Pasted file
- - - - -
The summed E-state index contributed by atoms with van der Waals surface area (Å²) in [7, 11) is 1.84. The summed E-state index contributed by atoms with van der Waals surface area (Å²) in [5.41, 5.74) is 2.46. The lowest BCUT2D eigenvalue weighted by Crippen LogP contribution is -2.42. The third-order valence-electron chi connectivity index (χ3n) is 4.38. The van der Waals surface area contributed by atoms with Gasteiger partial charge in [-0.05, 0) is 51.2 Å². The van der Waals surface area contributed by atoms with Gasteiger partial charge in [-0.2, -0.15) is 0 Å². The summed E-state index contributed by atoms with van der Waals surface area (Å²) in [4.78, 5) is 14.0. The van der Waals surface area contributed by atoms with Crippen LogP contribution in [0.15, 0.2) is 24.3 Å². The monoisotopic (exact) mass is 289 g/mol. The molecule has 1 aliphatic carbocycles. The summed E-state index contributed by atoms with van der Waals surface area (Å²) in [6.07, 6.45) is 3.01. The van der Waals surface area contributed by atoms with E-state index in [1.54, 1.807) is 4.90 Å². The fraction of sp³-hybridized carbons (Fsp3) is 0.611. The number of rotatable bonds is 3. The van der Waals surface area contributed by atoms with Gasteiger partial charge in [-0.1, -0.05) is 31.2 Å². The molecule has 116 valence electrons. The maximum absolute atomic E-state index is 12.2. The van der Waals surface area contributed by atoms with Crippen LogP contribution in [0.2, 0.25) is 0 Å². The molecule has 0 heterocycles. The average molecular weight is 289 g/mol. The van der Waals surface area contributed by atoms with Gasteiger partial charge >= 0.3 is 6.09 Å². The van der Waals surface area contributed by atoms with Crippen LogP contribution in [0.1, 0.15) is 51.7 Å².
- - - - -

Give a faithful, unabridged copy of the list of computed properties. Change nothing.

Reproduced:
The summed E-state index contributed by atoms with van der Waals surface area (Å²) in [7, 11) is 1.84. The summed E-state index contributed by atoms with van der Waals surface area (Å²) in [5.41, 5.74) is 2.46. The lowest BCUT2D eigenvalue weighted by Crippen LogP contribution is -2.42. The third-order valence-electron chi connectivity index (χ3n) is 4.38. The van der Waals surface area contributed by atoms with Gasteiger partial charge in [-0.05, 0) is 51.2 Å². The van der Waals surface area contributed by atoms with Gasteiger partial charge in [-0.2, -0.15) is 0 Å². The summed E-state index contributed by atoms with van der Waals surface area (Å²) in [4.78, 5) is 14.0. The van der Waals surface area contributed by atoms with Crippen LogP contribution in [0.15, 0.2) is 24.3 Å². The monoisotopic (exact) mass is 289 g/mol. The molecule has 1 aliphatic carbocycles. The summed E-state index contributed by atoms with van der Waals surface area (Å²) in [6.07, 6.45) is 3.01. The van der Waals surface area contributed by atoms with E-state index in [1.54, 1.807) is 4.90 Å². The fraction of sp³-hybridized carbons (Fsp3) is 0.611. The number of rotatable bonds is 3. The van der Waals surface area contributed by atoms with Gasteiger partial charge in [-0.1, -0.05) is 31.2 Å². The molecule has 116 valence electrons. The maximum absolute atomic E-state index is 12.2. The van der Waals surface area contributed by atoms with Crippen LogP contribution in [0.2, 0.25) is 0 Å². The molecule has 0 heterocycles. The average molecular weight is 289 g/mol. The van der Waals surface area contributed by atoms with Gasteiger partial charge >= 0.3 is 6.09 Å². The van der Waals surface area contributed by atoms with Crippen LogP contribution in [0.1, 0.15) is 51.7 Å².